Recent setbacks in Iraq have happened as the once patrolled streets in areas by local factions have stopped. The Sunni-led government has failed to pay the patrols that the US supported. In Afghanistan, US forces are seen as aiding a corrupt Kabul government. Those examples stem from a lack of nation building, or a way to build systems so local people have a say in security and progress.
Yet those issues were exactly what Richard as the Seeker saw as crucial. During a scene where the Seeker struggled to stop forces from the underworld from destroying all life, he teamed up with former enemies and discovered the aftermath of war. A former unit of the army fighting him turned to give him aid, and the fighting and torturing expert Mord’Sith — a blend of female Klingon, and ninja — became a bodyguard to protect him. But, before he resumed finding the answer to the ultimate destruction of his world, he witnessed villagers who were left without homes. Those people suffered from injuries and became filled with hate at the thought of working with anyone from another land.
The Seeker faced an option of focusing on using his new military power to claim the throne so overall destruction could have been avoided. But he told his supporters that they must first treat the locals because the results of war meant he owed a responsibility to those people.
Could that be a form of nation building? While his attempt answered a vision of being responsible, the action also set up ways to stop further chaos. Those villages would either support or oppose the future world the Seeker built. Without homes, they would live on the road, and maybe attack other villages for food or survival. Without treatment for injuries, possible plagues could threaten the area. Without trauma treatment, they might resort to a rage that stopped them from working with other villages in a common struggle.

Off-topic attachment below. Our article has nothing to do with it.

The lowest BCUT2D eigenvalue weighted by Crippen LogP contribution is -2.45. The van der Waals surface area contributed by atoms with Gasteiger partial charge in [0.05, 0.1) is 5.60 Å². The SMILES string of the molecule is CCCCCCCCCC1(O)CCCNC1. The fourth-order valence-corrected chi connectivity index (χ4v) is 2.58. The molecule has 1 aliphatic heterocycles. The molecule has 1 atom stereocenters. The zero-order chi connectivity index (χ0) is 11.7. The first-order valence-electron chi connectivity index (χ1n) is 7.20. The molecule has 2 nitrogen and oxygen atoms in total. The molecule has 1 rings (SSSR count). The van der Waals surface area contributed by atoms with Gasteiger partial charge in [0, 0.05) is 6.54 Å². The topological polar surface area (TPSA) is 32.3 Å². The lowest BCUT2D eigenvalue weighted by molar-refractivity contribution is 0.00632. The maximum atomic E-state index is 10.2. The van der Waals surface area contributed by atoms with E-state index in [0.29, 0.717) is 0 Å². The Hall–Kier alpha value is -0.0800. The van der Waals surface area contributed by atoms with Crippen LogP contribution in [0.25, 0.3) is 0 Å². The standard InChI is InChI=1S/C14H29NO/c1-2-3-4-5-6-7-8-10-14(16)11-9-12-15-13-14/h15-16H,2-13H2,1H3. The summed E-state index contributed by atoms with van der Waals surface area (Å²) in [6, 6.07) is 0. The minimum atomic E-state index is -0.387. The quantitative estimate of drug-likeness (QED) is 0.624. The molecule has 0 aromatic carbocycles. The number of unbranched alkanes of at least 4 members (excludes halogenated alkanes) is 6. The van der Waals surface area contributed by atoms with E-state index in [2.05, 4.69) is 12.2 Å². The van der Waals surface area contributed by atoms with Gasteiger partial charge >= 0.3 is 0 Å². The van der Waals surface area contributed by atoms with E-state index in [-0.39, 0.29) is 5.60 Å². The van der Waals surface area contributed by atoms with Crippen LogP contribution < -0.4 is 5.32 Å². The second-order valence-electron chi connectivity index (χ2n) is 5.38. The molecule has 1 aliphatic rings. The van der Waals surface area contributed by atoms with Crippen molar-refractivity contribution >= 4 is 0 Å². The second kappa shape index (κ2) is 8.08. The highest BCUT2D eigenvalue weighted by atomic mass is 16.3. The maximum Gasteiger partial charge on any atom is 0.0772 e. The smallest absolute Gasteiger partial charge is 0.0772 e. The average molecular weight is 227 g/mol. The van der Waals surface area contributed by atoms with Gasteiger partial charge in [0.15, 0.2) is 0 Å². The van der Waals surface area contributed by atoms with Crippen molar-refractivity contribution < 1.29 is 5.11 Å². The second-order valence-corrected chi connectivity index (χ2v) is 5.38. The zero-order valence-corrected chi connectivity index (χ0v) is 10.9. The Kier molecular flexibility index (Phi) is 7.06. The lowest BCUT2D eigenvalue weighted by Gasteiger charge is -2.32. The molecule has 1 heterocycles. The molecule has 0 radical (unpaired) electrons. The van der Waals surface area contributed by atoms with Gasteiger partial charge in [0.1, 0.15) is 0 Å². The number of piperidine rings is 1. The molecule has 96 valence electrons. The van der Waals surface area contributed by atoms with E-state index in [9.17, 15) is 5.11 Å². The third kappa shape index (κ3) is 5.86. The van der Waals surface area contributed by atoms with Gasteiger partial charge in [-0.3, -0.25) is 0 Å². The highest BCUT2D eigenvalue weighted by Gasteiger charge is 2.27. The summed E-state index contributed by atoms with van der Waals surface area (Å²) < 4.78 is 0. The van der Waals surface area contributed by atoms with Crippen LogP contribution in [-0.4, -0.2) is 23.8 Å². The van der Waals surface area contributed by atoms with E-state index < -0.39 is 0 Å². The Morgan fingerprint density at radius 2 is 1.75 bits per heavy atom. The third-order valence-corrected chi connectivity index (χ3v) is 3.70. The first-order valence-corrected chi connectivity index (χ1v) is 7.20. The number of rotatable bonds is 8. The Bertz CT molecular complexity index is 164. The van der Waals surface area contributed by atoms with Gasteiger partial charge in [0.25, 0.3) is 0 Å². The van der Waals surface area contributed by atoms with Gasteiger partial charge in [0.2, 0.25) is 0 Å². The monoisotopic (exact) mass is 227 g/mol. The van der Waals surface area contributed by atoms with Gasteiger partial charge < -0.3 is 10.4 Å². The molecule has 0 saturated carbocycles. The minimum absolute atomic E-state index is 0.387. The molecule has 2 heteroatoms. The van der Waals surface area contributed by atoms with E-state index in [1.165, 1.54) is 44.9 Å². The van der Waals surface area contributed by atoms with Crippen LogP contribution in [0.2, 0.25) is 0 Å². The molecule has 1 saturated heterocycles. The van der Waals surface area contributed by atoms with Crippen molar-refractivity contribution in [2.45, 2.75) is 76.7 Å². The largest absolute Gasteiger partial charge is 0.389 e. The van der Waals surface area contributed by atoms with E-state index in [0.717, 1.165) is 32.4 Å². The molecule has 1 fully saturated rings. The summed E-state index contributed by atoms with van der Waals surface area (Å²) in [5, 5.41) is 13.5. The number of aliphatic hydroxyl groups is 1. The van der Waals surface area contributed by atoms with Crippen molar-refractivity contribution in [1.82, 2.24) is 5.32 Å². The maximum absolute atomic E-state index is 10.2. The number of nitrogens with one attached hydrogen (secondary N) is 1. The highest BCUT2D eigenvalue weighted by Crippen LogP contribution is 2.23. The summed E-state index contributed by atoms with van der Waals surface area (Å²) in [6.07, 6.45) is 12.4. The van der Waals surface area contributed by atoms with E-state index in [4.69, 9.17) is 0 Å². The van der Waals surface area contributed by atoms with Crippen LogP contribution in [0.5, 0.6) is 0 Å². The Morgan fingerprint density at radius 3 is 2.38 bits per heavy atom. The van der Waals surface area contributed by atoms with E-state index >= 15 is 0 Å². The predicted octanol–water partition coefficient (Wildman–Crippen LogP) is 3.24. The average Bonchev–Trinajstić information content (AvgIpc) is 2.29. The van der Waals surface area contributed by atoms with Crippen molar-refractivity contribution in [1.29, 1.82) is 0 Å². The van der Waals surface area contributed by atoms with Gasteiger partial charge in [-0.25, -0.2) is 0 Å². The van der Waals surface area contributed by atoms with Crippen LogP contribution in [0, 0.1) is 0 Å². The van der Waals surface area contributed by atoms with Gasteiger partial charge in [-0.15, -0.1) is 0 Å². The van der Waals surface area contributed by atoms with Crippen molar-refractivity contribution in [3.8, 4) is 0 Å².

So the Seeker was left with key tools of the military and logistical knowledge to tend to the villages. He could have used the troops just to stop creatures from preying on the villages, but that would not have solved the food shortage or calmed an anger directed at other strangers. He had other tools of logistics that allowed him to dispense justice between the villages and tools of observation about where food could be obtained. The Seeker chose to use the tools that would prolong the lives of the population over the tools of military force. The use of force is the key. Of course the Seeker swung his blade, but the purpose centered on protecting people. When a military questions whether protecting the population places its troops in danger, that military misses the real enemy. The enemy isn’t a danger to itself. The real enemy is that force that is hurting the society that the military hopes to protect.
So let’s look at the comparison. The people in Afghanistan and Iraq are struggling to regain ways to obtain food, shelter and overcome distrust. When the military is used to enforce the rules of questionable governments, disruptions often occur in the lives of the population. In Afghanistan, farmers resort to growing poppy. In both Afghanistan and Iraq, homeless people seek comfort from a warlord and the general person feels anger to the local government.
Maybe the question we dare ask is whether nation building happens only when we use the military or if it can occur by focusing on the population by making sure they have work, shelter and relief from the trauma of war.
The Seeker worried about a larger threat — that of his entire world being destroyed by the underworld. Maybe our larger threat is an underworld of terrorism and black markets.
- Tom Pope